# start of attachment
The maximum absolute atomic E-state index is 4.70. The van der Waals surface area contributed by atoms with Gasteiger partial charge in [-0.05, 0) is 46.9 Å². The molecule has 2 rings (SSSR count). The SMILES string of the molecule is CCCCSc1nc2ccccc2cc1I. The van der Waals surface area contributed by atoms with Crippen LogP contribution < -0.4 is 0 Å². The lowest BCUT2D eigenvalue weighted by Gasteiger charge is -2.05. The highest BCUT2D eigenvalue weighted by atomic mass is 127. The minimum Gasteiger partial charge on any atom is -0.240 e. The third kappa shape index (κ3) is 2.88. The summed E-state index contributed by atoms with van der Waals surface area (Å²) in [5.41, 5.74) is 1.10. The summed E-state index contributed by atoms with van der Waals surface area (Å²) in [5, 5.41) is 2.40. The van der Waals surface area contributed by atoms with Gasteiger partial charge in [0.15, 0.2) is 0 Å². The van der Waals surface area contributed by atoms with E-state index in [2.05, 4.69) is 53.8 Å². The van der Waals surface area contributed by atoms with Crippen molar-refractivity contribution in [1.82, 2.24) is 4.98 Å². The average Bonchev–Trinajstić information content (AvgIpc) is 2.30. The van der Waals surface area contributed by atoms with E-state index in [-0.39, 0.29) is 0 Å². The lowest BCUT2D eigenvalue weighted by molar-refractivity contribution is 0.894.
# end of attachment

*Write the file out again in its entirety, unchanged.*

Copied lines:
The maximum absolute atomic E-state index is 4.70. The van der Waals surface area contributed by atoms with Gasteiger partial charge in [-0.05, 0) is 46.9 Å². The molecule has 2 rings (SSSR count). The SMILES string of the molecule is CCCCSc1nc2ccccc2cc1I. The van der Waals surface area contributed by atoms with Crippen LogP contribution < -0.4 is 0 Å². The lowest BCUT2D eigenvalue weighted by Gasteiger charge is -2.05. The highest BCUT2D eigenvalue weighted by atomic mass is 127. The minimum Gasteiger partial charge on any atom is -0.240 e. The third kappa shape index (κ3) is 2.88. The summed E-state index contributed by atoms with van der Waals surface area (Å²) in [5.41, 5.74) is 1.10. The summed E-state index contributed by atoms with van der Waals surface area (Å²) in [5, 5.41) is 2.40. The van der Waals surface area contributed by atoms with Gasteiger partial charge in [0.15, 0.2) is 0 Å². The van der Waals surface area contributed by atoms with E-state index in [2.05, 4.69) is 53.8 Å². The van der Waals surface area contributed by atoms with Crippen molar-refractivity contribution in [1.82, 2.24) is 4.98 Å². The average Bonchev–Trinajstić information content (AvgIpc) is 2.30. The van der Waals surface area contributed by atoms with E-state index in [-0.39, 0.29) is 0 Å². The lowest BCUT2D eigenvalue weighted by molar-refractivity contribution is 0.894.